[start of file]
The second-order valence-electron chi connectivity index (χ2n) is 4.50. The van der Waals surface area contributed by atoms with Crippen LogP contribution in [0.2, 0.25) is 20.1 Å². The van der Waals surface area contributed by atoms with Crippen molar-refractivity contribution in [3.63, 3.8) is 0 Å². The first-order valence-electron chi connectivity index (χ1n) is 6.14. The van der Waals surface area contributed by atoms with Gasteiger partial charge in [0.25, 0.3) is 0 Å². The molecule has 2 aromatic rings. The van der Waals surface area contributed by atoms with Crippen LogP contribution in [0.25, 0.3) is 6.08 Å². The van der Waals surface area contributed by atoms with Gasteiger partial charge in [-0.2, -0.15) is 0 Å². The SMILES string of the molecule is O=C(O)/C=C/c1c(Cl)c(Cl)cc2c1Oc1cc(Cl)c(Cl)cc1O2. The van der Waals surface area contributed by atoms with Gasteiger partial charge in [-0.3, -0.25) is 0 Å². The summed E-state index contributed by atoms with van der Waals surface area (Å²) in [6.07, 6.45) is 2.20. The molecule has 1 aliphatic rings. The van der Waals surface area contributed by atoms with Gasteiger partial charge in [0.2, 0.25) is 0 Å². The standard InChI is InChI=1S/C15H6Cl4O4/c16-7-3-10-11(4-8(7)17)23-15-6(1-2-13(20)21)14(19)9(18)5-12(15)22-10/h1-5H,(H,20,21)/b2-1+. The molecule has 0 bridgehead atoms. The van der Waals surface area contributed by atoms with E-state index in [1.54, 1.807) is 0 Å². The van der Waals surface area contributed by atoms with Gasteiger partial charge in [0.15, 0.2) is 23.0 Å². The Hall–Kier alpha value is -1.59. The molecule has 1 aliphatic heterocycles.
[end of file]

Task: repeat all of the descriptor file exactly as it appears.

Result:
The second-order valence-electron chi connectivity index (χ2n) is 4.50. The van der Waals surface area contributed by atoms with Crippen LogP contribution in [0.2, 0.25) is 20.1 Å². The van der Waals surface area contributed by atoms with Crippen molar-refractivity contribution in [3.63, 3.8) is 0 Å². The first-order valence-electron chi connectivity index (χ1n) is 6.14. The van der Waals surface area contributed by atoms with Gasteiger partial charge in [0.25, 0.3) is 0 Å². The molecule has 2 aromatic rings. The van der Waals surface area contributed by atoms with Crippen LogP contribution in [0.25, 0.3) is 6.08 Å². The van der Waals surface area contributed by atoms with Gasteiger partial charge in [-0.2, -0.15) is 0 Å². The SMILES string of the molecule is O=C(O)/C=C/c1c(Cl)c(Cl)cc2c1Oc1cc(Cl)c(Cl)cc1O2. The van der Waals surface area contributed by atoms with Gasteiger partial charge in [-0.3, -0.25) is 0 Å². The summed E-state index contributed by atoms with van der Waals surface area (Å²) in [6.07, 6.45) is 2.20. The molecule has 1 aliphatic rings. The van der Waals surface area contributed by atoms with Gasteiger partial charge in [0.2, 0.25) is 0 Å². The standard InChI is InChI=1S/C15H6Cl4O4/c16-7-3-10-11(4-8(7)17)23-15-6(1-2-13(20)21)14(19)9(18)5-12(15)22-10/h1-5H,(H,20,21)/b2-1+. The molecule has 0 bridgehead atoms. The van der Waals surface area contributed by atoms with E-state index in [1.54, 1.807) is 0 Å². The van der Waals surface area contributed by atoms with Gasteiger partial charge in [0.15, 0.2) is 23.0 Å². The Hall–Kier alpha value is -1.59. The molecule has 1 aliphatic heterocycles.